In India, acting like politicians

SUN JOURNAL

Tamil Nadu: In this movie-mad southern state, actors position themselves as heroes in film after film and then leap into elected office.

September 16, 2004|By Nicholas Riccardi | Nicholas Riccardi,LOS ANGELES TIMES

MADRAS, India - It all began at one of those gatherings in the countryside where villagers turn out by the thousands to ask movie star Vijaykanth - known as the John Wayne of Tamil cinema - to name their babies.

After selecting some names, Vijaykanth told his adoring supporters that he deplored the political situation in their impoverished state of Tamil Nadu, pointedly wondering how the son of the leader of the PMK, one of the region's big political parties, just got appointed the country's health minister.

With that, the battle was on. PMK cadres tore down the life-size cutouts of Vijaykanth that adorn the boulevards of the capital of this movie-mad state and marched outside a college that was founded by the action hero.

Vijaykanth's fans - uniform-clad loyalists who have sworn an oath of obedience to the actor and breathlessly await his much-postponed decision on his political future - responded in kind. They brawled in the streets with the PMK, and burned effigies of the party chief and his son.

Such is politics as usual in Tamil Nadu, where cinema, populism, hero worship and the Tamil flair for the dramatic have blended in a way that would make Arnold Schwarzenegger blush.

"They're both the same," Sharath Kumar, a Tamil actor and member of Parliament, says of the political and cinema worlds. "In politics you're working hard for the people. And here, in entertainment, you're working hard for the people so they can laugh, relax, forget about their worries."

The state's chief executive, Jayalalitha, is a former leading lady. Her co-star, political mentor and predecessor as chief minister, M.G. Ramachandran, known as MGR, held office for 10 years until his death in 1989.

The state's most influential political party was founded by a screenwriter. When actors run for office, their fan club cadres join political ground operations, going door to door and packing polling places.

It all makes for an entertaining political world and a relentlessly populist government in this state, home to the minority Tamil community that has long chafed against the Hindi-speaking political and film capitals of New Delhi and Bombay, or "Bollywood."

Tamil films are rife with stories of humble villagers or working men rising up against entrenched political orders and corrupt institutions - the perfect backdrop for the "power to the people" message carried by nearly every Tamil politician.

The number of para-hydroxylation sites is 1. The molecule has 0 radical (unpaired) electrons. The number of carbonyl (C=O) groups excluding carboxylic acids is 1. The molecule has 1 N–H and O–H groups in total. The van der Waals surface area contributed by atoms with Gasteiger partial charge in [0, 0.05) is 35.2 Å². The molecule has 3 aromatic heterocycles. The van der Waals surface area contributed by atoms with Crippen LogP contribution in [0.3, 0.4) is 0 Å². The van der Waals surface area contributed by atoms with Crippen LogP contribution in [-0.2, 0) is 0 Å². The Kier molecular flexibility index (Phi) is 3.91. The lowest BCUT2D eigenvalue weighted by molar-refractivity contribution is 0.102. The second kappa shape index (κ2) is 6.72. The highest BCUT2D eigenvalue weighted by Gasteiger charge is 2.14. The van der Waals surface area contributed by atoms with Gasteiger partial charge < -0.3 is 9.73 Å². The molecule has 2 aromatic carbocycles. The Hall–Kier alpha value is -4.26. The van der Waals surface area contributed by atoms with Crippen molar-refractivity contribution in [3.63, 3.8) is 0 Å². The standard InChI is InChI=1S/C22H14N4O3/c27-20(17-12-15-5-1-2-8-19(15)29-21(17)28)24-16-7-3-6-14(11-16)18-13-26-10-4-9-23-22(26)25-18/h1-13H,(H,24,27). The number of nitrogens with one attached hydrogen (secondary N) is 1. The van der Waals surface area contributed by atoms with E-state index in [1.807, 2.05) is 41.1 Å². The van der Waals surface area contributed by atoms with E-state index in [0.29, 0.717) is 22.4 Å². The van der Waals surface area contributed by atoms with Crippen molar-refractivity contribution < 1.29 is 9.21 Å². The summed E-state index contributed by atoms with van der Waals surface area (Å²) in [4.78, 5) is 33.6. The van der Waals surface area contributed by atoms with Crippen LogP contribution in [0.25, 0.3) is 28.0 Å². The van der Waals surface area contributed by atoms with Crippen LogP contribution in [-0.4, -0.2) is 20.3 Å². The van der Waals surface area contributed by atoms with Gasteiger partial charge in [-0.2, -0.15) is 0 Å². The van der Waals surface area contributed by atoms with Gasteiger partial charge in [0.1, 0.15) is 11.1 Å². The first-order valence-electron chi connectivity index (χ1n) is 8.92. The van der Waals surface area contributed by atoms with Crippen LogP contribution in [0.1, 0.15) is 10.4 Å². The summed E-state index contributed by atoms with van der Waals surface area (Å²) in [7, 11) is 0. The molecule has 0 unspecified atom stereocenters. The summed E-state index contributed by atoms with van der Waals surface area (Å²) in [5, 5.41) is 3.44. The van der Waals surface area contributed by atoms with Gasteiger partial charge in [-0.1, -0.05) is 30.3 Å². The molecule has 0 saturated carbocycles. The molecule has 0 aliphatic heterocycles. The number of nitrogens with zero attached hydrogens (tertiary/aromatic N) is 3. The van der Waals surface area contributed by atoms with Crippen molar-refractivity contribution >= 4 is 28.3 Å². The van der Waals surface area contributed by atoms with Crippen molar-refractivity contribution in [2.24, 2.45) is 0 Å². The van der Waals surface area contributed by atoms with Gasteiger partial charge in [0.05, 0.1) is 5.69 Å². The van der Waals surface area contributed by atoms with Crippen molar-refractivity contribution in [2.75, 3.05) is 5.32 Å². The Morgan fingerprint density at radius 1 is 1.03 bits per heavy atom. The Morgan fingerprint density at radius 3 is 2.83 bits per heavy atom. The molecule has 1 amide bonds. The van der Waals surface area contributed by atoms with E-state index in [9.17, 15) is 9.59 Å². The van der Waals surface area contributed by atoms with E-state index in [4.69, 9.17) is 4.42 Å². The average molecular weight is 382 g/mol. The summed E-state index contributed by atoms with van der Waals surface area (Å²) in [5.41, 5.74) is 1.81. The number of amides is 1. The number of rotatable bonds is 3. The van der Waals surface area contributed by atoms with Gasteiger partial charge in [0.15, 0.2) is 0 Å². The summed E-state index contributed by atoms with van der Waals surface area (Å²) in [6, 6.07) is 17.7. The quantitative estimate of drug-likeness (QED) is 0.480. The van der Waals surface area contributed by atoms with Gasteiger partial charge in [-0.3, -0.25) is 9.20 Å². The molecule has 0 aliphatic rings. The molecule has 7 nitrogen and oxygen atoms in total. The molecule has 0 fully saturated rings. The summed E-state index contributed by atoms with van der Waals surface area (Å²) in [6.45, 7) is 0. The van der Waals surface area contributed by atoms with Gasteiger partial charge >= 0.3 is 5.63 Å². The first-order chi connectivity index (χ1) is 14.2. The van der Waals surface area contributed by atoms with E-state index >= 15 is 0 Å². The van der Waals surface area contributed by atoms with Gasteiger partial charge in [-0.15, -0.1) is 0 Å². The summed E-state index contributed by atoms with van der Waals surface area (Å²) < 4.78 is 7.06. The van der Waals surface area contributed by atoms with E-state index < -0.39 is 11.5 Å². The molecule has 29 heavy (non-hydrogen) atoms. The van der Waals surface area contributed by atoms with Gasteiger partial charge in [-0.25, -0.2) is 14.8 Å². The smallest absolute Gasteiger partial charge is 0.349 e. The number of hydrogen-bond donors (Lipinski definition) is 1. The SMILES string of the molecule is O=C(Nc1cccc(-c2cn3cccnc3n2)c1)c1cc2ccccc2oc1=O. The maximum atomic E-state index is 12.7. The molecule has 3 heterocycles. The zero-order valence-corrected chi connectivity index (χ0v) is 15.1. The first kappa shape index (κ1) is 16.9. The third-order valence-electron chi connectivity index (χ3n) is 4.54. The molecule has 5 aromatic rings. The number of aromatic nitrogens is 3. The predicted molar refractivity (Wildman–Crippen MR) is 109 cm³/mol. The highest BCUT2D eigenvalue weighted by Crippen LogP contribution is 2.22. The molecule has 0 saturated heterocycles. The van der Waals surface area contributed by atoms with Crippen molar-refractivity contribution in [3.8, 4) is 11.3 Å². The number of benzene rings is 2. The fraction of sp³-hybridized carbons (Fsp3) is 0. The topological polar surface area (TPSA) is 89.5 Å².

In a bid to win popularity, action heroes become social activists, competing to see who can help the downtrodden more. As a result, some of Tamil Nadu's anti-poverty efforts, such as a school lunch program founded by MGR, have become models for poor nations worldwide.

That's not to say actors necessarily make better politicians, said Sadanand Menon, a political analyst based in Madras, which has been officially renamed Chennai. "They have a more hysterical contact with their base," he says, "but otherwise they're as clueless as the next politician."

Jayalalitha has become a divisive figure, notorious for assaulting an auditor in her office and convicted in corruption cases, for illegally approving a hotel project and dubious land purchases during her previous term in the early '90s. Despite the convictions, which were stayed pending appeal, her coalition swept to an overwhelming victory at the polls in 2001.

Many also find something unsavory about the way actors, with the help of party members in the industry, position themselves as heroes in movie after movie and then leap into elected office.

`Cheap popularity'

PMK boss S. Ramadoss is one of those people. His party is one of the few that do not field actor-candidates for elected office, and he has no problem taking them on in public. "They want to get cheap popularity. They make all these youngsters fools through these fan clubs," he says.

Ramadoss is no stranger to feuds with movie stars. This year, the party clashed with another Tamil movie star, Rajnikanth. He and Ramadoss traded insults, PMK cadres attacked theaters where Rajnikanth's new film was showing, and the actor endorsed a slate of legislative candidates against the PMK. The slate lost.

"These actors," Ramadoss says, "they have ruined Tamil Nadu politics for 23 years."

The intermingling of cinema and politics is not new on this sweltering, scrubby tip of the subcontinent. After India became an independent nation in 1947, Tamil Nadu was carved out as a state for the Tamil-speaking population. Many of the fiercely independent Tamils weren't satisfied - especially C.N. Annadurai, a writer who founded the Dravidian Progressive Movement, known as the DMK.

Annadurai first used plays to spread his Marxist-tinged, Tamil nationalist message, but he soon turned to the emerging medium of cinema. One of his party lieutenants - the actor and future chief minister MGR - became the messenger.

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